Black lives have always mattered – resources

Black lives have always mattered – resources

In the aftermath of the murder of George Floyd by law enforcement agencies employed to protect lives – and countless other deaths both before and after that – we all want to respond to the call to action that Black Lives Matter. But do we know how? 

Woman standing and presenting at a conference
Erica presenting at the Centre of Pan African Thought Download 'Erica McInnis_Blog.jpeg'
"Black and minority ethnic groups tend to have poorer socioeconomic circumstances which lead to poorer health outcomes." - Erica McInnis, Fellow

We do not want to inadvertently uphold a system of white dominance while trying to dismantle it. But knowing something should be done to limit the traumatic impact of such harsh treatment to those similar to you, and thinking you may be next, are not the same as knowing how to go forward.

This was the space in which I applied to the Churchill Fellowship’s Covid-19 Action Fund, for a grant to provide tools for the empowerment of people of African heritage who are living through the twin pandemics of Covid-19 and the ongoing system of white dominance.

What are the twin pandemics, I hear you ask? In April 2020, Dr Wade Nobles suggested that if a definition of a pandemic is a disease prevalent over a whole country or the world, then racism (such as a system of white supremacy) fits the bill. According to a report by The Health Foundation published in May 2020: “Experts in the field … demonstrated that racial discrimination affects people’s life chances through, for example, restricting access to education and employment opportunities. Black and minority ethnic groups tend to have poorer socioeconomic circumstances which lead to poorer health outcomes. In addition, the stress associated with being discriminated against based on race/ethnicity directly affects mental and physical health through physiological pathways. Studies of Covid-19 so far have suggested that people from black and minority ethnic communities are more likely to be exposed to the virus because they tend to live in more densely populated urban areas where the virus has spread fastest, and are more likely to be key workers.”

So in short, the tyranny of a system of white dominance leaves immune systems and psychological coping resources frayed before Covid-19 hits. Furthermore, even where there are pockets of recovery and affluence in communities of African heritage, proximity to those still in the struggle means protection from the impact of the Covid-19 virus can be limited.  For example, you may still need to travel to the 'hood' (local Black area) to get certain groceries, visit family, worship or work.

The devastating rate at which Covid-19 is affecting communities of African heritage, in particular, means that there is an emotional impact which, if left unaddressed, will contribute to a loss of decades of significant gains in the face of oppression.

Here are my recommendations for moving forward:

  1. Learning from the best: strategies for healing, surviving, and thriving in these twin pandemics. High numbers of UK health and social care professionals are key workers and need strategies to sustain both themselves and those they inspire. This leaves them ripe to benefit from the best of traditional African wisdom, culture and practices, tailored to the unique experiences of people of African heritage. This is to arm them with wellness skills for this and future challenges. My Churchill Fellowship in 2016 introduced me to distinguished psychologists in the field who I can call on to support us in this mission. Using my Covid-19 Action Fund, I will be delivering a series of online workshops addressing professional issues for those of African heritage such as: Cultural competency training; Identifying and intervening for depressive symptoms; Emotional wellness strategies; Meeting needs in clinical supervision and; African-centred assessment measures of wellness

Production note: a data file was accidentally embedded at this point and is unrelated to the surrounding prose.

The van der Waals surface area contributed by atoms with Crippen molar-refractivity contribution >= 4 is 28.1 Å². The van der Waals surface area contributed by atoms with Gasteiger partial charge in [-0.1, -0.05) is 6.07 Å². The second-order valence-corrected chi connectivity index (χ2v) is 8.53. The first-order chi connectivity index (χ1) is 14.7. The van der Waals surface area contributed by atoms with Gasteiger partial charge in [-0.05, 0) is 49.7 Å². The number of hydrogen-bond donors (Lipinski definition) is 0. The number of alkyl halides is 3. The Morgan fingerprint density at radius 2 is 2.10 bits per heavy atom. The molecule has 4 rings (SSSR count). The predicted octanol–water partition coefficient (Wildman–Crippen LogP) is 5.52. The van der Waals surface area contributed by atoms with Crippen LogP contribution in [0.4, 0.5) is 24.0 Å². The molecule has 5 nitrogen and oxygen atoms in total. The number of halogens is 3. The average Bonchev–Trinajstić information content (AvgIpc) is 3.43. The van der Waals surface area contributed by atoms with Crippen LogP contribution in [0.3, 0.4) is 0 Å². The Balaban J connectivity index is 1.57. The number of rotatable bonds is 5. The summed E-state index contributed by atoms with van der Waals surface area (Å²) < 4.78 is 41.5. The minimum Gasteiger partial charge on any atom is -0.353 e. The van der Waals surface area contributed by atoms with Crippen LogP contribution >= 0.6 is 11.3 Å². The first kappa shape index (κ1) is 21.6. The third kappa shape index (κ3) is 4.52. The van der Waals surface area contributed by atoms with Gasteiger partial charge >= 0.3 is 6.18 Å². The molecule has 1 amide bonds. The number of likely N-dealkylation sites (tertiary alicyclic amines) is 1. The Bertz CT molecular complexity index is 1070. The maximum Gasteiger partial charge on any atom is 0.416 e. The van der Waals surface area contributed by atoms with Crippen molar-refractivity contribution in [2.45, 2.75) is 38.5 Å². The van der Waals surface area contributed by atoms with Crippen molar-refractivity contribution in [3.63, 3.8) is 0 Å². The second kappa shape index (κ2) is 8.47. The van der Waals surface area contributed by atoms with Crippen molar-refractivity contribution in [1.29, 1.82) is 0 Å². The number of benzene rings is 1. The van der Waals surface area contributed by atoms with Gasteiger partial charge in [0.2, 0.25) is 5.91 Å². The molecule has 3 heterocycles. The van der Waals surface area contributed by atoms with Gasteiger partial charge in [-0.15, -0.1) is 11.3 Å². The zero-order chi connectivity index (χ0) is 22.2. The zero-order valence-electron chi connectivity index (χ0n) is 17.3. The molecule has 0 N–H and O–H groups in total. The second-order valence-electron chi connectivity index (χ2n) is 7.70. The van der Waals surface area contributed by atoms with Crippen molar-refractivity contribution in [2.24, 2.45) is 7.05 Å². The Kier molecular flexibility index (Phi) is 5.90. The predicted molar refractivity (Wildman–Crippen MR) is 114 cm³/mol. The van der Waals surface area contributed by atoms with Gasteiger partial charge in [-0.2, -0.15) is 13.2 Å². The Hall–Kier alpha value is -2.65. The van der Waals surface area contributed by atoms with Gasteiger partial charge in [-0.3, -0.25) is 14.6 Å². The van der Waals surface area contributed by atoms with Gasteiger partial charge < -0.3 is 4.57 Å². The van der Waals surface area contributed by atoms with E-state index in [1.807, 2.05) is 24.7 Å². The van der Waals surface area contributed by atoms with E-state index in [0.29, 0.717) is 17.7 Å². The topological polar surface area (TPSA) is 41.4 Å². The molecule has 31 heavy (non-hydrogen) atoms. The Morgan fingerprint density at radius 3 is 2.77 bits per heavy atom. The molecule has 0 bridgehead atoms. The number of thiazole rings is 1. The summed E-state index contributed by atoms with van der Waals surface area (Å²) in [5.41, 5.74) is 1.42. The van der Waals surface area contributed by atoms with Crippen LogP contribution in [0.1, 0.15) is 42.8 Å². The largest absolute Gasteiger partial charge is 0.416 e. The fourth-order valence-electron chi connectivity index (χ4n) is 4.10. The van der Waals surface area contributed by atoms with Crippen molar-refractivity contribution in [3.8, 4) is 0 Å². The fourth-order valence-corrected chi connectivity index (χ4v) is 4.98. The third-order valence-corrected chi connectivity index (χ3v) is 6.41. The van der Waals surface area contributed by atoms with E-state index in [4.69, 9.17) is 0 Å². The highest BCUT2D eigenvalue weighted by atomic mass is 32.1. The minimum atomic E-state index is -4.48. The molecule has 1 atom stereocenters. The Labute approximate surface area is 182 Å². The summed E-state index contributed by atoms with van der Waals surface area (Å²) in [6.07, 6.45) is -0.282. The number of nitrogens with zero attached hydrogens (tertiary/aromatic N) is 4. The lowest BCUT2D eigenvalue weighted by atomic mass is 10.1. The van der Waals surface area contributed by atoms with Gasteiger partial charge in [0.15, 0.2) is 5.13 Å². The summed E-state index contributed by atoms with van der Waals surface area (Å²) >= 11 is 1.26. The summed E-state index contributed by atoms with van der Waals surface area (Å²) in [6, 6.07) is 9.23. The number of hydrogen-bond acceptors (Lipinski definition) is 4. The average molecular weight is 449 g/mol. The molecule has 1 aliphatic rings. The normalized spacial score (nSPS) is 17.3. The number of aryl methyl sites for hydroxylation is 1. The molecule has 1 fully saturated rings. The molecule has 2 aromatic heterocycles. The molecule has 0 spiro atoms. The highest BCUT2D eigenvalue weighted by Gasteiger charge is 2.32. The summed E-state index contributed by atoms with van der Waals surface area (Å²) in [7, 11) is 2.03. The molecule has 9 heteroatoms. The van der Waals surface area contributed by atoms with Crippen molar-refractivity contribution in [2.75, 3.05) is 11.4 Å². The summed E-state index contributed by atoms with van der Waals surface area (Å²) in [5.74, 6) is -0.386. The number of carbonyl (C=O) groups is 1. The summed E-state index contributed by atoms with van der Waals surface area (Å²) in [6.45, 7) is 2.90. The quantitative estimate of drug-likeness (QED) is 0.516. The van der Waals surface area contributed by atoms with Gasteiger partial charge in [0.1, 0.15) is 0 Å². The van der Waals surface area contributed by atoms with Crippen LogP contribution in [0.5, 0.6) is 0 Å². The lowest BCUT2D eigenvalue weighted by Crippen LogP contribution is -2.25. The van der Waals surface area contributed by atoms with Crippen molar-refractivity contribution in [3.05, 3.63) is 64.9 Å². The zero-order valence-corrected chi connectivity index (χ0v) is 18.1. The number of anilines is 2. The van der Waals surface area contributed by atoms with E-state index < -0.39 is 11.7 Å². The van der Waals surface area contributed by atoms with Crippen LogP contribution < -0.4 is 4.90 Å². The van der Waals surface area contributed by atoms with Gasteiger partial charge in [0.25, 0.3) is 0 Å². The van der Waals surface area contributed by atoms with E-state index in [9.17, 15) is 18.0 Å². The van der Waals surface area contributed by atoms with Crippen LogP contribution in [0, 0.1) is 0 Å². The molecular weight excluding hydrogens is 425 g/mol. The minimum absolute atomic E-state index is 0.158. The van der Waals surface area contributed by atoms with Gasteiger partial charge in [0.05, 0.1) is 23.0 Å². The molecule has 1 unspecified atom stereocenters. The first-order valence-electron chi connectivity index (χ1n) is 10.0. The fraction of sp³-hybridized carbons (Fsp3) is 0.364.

2. Accessible resources for people to journal and record their experiences through Covid-19. The African-Centred Journal for Wellness is currently under development. It will provide mindful and visioning activities and culturally inspired words of wisdom to get you through the day, weeks and months. Many psychologists I met on my Fellowship provided inspirational quotes to help others on their journey. This self-help resource is planned to hit the shelves in early 2021. My Covid-19 Action Fund grant will support time to develop, perfect and produce this novel resource in the UK.
  3. Emotionally and spiritually uplifting activities to plan your future in the age of Covid-19. I am producing a pilot workbook to explore applying traditional African concepts for wellness to our everyday lives such as the 7 Principles of Ma'at, African centred values and contemplative practices such as mindfulness. This initiative will be supported by my Covid-19 Action Fund, by giving me time to market beyond my exiting contacts to increase availability. The workbook, ‘Post Pandemic Planning: Being, Belonging and Becoming’, can be purchased on Etsy, Amazon, eBay and Nubia Wellness and Healing.

The result of all three projects of mine will be a range of accessible emotional strategies for healing, surviving, and thriving for communities of African heritage. I look forward to sharing the developments on my journey.


The views and opinions expressed by any Fellow are those of the Fellow and not of the Churchill Fellowship or its partners, which have no responsibility or liability for any part of them.


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